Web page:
If $(x_{\alpha})_{\alpha \in \Lambda}$ is a net, then $x$ is an accumulation point of the net if for every $A \in \mathcal F_x$, the set $\{\alpha \in \Lambda: x_{\alpha}\in A\}$ is cofinal in $\Lambda$. Prove that $x$ is an accumulation point of the net if and only if there is a subnet of $(x_{\alpha})_{\alpha \in \Lambda}$ that converges to $x$.

I couldn't do much of the exercise. Here is what I've thought for the first implication:

If $S=\{\alpha \in \Lambda: x_{\alpha}\in A\}$ is cofinal in $\Lambda$, then, by definition, for every $\alpha \in \Lambda$, there is $\beta \in S$ such that $\beta \geq \alpha$. I want to construct a subnet that converges to $x$. For every open set $U: x \in U$, there must be an element $y_U$ of the subnet such that $y_U \in U$. I know that the elements of the subnet are going to be some (or all) elements of $S$. I am pretty lost on how to construct the subnet

As for the other implication I have no idea how to show it. Any suggestions would be appreciated.

  • 1
    $\begingroup$ Should it not be: iff there exists a subnet that converges to $x$? That I can prove. $\endgroup$ – Henno Brandsma Aug 20 '14 at 14:23
  • $\begingroup$ What definition of subnet do you use? There are 3 different such notions. $\endgroup$ – Henno Brandsma Aug 20 '14 at 14:27
  • $\begingroup$ THanks for the correction, I am using this definition en.wikipedia.org/wiki/Subnet_%28mathematics%29 $\endgroup$ – user16924 Aug 20 '14 at 16:55

Suppose that $(y_\beta)_{\beta \in B}$ is a subnet of $(x_\alpha)$ via the map $h:B \rightarrow A$, and this subnet converges to $x$. Let $O$ be an open subset of $X$ that contains $x$. Then by the convergence we have some $\beta_0 \in B$, such that for all $\beta \ge \beta_0$ we have that $(y_\beta) \in O$. Then consider the set $A_O=\{ \alpha \in A: x_\alpha \in O \}$; we have to show it is cofinal in $A$ to see that $x$ is an accumulation point of the original net.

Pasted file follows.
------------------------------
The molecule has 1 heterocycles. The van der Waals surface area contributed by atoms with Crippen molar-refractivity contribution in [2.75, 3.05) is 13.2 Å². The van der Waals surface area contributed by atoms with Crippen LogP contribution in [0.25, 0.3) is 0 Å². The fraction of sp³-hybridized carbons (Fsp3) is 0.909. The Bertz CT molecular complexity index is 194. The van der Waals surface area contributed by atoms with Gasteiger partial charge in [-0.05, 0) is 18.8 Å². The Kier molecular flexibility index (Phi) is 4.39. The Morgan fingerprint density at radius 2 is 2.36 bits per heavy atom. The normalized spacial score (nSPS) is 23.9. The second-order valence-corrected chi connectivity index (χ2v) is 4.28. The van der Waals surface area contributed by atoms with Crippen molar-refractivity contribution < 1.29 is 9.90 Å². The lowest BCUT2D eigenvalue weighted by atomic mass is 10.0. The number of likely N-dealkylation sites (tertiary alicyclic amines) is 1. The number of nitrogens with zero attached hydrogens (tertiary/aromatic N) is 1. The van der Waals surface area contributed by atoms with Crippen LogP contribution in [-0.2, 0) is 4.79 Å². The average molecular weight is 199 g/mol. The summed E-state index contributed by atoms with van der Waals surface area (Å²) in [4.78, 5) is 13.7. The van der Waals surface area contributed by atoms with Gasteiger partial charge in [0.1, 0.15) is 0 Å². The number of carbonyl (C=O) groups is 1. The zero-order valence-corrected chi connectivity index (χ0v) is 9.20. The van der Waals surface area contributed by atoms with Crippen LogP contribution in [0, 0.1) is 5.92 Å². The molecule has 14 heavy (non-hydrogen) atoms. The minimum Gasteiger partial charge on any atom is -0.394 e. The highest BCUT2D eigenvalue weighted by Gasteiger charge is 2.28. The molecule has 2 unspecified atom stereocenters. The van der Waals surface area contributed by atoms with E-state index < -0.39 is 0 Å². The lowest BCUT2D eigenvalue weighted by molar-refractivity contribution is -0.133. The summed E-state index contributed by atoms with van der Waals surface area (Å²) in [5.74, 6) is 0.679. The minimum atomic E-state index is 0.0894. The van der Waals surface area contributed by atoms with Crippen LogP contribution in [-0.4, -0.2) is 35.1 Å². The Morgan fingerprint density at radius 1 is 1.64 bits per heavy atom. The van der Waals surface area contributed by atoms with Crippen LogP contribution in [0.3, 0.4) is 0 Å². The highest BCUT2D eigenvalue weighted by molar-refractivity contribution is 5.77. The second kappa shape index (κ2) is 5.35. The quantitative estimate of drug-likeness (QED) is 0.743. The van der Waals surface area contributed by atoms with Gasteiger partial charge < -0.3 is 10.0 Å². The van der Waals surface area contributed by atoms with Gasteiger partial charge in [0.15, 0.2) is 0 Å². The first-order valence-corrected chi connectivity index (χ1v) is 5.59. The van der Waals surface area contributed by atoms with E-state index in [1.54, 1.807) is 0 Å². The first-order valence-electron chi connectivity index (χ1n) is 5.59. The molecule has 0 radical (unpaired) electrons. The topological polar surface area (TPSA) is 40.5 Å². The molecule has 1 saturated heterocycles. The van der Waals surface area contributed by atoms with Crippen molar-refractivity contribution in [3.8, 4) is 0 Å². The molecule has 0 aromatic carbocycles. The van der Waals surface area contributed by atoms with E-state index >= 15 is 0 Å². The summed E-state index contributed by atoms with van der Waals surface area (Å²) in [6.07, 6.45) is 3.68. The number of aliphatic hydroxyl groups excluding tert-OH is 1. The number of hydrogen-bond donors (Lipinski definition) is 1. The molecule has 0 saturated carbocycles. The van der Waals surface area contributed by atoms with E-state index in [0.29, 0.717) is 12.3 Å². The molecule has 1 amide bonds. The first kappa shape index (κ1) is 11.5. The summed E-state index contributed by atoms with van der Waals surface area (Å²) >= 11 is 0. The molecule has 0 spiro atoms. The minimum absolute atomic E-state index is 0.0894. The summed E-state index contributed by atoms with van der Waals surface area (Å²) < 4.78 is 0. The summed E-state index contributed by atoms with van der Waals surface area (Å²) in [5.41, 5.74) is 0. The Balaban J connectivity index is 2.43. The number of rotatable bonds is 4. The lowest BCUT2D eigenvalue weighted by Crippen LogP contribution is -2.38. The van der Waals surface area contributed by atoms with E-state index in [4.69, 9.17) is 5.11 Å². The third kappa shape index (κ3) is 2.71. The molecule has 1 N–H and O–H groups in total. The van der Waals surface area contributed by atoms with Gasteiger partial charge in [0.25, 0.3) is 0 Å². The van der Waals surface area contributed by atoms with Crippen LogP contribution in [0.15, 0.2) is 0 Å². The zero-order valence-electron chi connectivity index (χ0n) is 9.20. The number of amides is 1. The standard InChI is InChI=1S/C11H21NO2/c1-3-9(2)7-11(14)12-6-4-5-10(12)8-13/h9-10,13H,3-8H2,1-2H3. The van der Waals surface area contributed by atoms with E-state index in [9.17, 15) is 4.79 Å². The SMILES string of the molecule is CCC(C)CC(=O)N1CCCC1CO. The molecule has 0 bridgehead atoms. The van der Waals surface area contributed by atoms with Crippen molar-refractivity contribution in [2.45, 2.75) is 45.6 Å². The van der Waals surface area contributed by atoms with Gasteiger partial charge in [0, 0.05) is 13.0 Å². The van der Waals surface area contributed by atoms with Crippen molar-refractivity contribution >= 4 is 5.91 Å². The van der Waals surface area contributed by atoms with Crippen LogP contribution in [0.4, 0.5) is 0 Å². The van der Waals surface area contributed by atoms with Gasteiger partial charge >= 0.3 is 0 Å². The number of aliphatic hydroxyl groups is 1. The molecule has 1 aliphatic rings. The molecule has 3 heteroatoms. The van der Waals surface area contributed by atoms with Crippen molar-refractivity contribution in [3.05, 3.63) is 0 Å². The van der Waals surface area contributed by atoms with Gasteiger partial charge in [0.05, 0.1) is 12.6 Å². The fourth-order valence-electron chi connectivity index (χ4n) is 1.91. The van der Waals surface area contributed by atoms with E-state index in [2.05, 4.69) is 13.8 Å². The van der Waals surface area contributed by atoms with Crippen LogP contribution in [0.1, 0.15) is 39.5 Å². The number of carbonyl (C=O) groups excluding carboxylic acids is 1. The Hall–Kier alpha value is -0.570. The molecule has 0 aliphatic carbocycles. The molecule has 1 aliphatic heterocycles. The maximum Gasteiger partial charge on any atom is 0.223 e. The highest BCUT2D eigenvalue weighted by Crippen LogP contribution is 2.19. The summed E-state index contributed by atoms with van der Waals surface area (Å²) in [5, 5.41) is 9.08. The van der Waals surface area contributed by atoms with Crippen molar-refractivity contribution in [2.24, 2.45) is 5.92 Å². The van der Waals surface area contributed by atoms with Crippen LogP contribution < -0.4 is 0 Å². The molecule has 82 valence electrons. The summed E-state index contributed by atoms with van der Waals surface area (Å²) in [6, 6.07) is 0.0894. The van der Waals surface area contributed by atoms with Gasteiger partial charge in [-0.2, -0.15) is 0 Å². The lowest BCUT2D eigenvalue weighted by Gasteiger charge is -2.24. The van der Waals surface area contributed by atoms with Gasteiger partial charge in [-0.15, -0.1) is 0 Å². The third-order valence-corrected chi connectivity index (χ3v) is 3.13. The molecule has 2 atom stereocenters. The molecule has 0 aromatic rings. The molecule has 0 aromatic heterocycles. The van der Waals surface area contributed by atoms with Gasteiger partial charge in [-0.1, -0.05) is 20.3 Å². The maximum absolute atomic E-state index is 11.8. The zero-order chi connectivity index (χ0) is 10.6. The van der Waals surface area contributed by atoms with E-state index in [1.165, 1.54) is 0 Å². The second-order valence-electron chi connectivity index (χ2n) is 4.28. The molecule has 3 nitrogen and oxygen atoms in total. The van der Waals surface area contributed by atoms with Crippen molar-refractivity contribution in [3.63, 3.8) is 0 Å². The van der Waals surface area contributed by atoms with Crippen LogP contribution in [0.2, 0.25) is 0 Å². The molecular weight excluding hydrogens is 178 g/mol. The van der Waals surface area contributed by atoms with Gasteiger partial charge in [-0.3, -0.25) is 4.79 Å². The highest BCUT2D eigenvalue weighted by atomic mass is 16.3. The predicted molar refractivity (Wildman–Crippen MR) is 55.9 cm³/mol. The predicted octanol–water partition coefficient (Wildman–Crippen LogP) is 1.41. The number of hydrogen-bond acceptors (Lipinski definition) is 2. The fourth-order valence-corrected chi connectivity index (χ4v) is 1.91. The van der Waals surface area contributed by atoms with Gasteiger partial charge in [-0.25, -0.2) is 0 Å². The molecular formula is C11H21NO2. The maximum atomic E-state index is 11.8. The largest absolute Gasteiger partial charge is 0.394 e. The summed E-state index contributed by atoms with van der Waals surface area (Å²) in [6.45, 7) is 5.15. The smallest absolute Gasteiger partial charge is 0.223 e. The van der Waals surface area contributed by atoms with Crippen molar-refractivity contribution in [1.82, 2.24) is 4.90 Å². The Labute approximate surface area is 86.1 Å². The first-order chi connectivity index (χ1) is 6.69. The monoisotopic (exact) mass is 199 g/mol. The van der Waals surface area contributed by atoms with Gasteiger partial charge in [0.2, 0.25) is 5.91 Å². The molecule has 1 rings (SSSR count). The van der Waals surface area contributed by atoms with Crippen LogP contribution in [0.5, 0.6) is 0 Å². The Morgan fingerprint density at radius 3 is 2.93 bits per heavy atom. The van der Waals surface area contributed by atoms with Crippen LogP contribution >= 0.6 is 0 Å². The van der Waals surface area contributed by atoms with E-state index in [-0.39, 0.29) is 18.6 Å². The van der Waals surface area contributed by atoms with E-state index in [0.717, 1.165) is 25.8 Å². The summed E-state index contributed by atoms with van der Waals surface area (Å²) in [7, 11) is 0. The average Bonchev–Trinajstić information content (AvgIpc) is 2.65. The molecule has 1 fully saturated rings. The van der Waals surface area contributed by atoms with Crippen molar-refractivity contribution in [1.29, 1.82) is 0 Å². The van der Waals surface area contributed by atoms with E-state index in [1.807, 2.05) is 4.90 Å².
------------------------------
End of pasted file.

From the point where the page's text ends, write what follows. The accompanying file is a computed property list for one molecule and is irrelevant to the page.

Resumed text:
To this end, pick $\alpha \in A$. Then as $h[B]$ is cofinal in $A$, there is some $\beta_1 \in B$ such that $h(\beta_1) \ge \alpha$. Then, as $B$ is directed, there is some $\beta_2 \in B$, such that $\beta_2 \ge \beta_1, \beta_2 \ge \beta_0$. Now $y_{\beta_2} \in O$, and also $y_{\beta_2} = x_{h(\beta_2)}$ (definition of subnet) and as $\alpha \le h(\beta_1) \le h(\beta_2)$ (using that $h$ is increasing), we have an index larger than $\alpha$ that is in $A_O$, so indeed this set is cofinal.

Now suppose that $x$ is an accumulation point of $(x_\alpha)$. Now define the set $$B= \{(\alpha, U): \alpha \in A, U \text{ open and such that } x_\alpha \in U \}\text{.}$$ Define a partial order by $(\alpha_1, U_1) \le (\alpha_2, U_2) \text{ iff } \alpha_1 \le \alpha_2, \text{ and } U_2 \subseteq U_1$. One easily checks that this makes $B$ a directed set, and defining $h: B \rightarrow A$ by $h((\alpha, U)) = \alpha$, and again a small check shows that setting $y_\beta = y_{(\alpha,U)} = x_\alpha$ defines a subnet via $h$ (do these checks yourself!). And $(y_\beta)_{\beta \in B}$ converges to $x$: let $O$ be an open neighbourhood of $x$. Then the set $A_O$ (as defined above) is cofinal in $A$, so pick any $\alpha_0 \in A$ such that $x_{\alpha_0} \in O$. Then $\beta_0 = (\alpha_0, O) \in B$, and if $\beta = (\alpha, U) \ge \beta_0$, we know in particular that $U \subset O$, and $y_\beta = x_\alpha \in U \subset O$, so indeed all net elements with index larger than $\beta_0$ are in $O$, as required.


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